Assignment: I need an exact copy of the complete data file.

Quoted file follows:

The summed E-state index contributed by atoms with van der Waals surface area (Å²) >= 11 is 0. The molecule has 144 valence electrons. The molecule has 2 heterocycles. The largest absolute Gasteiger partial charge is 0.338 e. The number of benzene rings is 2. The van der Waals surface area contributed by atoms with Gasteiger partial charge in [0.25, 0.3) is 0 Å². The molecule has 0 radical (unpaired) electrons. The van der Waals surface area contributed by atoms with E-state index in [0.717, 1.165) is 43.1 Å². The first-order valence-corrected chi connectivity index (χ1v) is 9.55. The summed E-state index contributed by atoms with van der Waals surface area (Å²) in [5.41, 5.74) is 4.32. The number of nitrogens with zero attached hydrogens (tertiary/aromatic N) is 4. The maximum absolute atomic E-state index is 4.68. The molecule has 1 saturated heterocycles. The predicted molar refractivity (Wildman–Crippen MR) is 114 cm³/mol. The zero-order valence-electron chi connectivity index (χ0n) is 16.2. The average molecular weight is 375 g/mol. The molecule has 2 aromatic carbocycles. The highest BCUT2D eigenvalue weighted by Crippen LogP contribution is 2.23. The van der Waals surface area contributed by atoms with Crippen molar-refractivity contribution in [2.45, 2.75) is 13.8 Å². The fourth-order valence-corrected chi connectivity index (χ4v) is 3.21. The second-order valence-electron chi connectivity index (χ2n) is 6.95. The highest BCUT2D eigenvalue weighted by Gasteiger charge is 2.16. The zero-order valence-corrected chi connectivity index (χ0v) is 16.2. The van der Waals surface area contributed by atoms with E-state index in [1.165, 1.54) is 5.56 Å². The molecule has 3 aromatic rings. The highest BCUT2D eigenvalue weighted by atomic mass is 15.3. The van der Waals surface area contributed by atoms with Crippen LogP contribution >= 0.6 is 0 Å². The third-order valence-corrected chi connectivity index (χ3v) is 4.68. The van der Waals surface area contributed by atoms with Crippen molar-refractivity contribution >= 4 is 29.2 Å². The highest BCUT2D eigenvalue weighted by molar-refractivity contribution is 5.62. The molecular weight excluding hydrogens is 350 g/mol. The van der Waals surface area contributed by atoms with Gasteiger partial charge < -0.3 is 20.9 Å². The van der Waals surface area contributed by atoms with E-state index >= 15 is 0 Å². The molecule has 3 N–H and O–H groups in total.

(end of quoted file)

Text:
The summed E-state index contributed by atoms with van der Waals surface area (Å²) >= 11 is 0. The molecule has 144 valence electrons. The molecule has 2 heterocycles. The largest absolute Gasteiger partial charge is 0.338 e. The number of benzene rings is 2. The van der Waals surface area contributed by atoms with Gasteiger partial charge in [0.25, 0.3) is 0 Å². The molecule has 0 radical (unpaired) electrons. The van der Waals surface area contributed by atoms with E-state index in [0.717, 1.165) is 43.1 Å². The first-order valence-corrected chi connectivity index (χ1v) is 9.55. The summed E-state index contributed by atoms with van der Waals surface area (Å²) in [5.41, 5.74) is 4.32. The number of nitrogens with zero attached hydrogens (tertiary/aromatic N) is 4. The maximum absolute atomic E-state index is 4.68. The molecule has 1 saturated heterocycles. The predicted molar refractivity (Wildman–Crippen MR) is 114 cm³/mol. The zero-order valence-electron chi connectivity index (χ0n) is 16.2. The average molecular weight is 375 g/mol. The molecule has 2 aromatic carbocycles. The highest BCUT2D eigenvalue weighted by Crippen LogP contribution is 2.23. The van der Waals surface area contributed by atoms with Crippen molar-refractivity contribution in [2.45, 2.75) is 13.8 Å². The fourth-order valence-corrected chi connectivity index (χ4v) is 3.21. The second-order valence-electron chi connectivity index (χ2n) is 6.95. The highest BCUT2D eigenvalue weighted by Gasteiger charge is 2.16. The zero-order valence-corrected chi connectivity index (χ0v) is 16.2. The van der Waals surface area contributed by atoms with E-state index in [1.165, 1.54) is 5.56 Å². The molecule has 3 aromatic rings. The highest BCUT2D eigenvalue weighted by atomic mass is 15.3. The van der Waals surface area contributed by atoms with Crippen LogP contribution >= 0.6 is 0 Å². The third-order valence-corrected chi connectivity index (χ3v) is 4.68. The van der Waals surface area contributed by atoms with Crippen molar-refractivity contribution >= 4 is 29.2 Å². The highest BCUT2D eigenvalue weighted by molar-refractivity contribution is 5.62. The molecular weight excluding hydrogens is 350 g/mol. The van der Waals surface area contributed by atoms with Gasteiger partial charge < -0.3 is 20.9 Å². The van der Waals surface area contributed by atoms with E-state index >= 15 is 0 Å². The molecule has 3 N–H and O–H groups in total.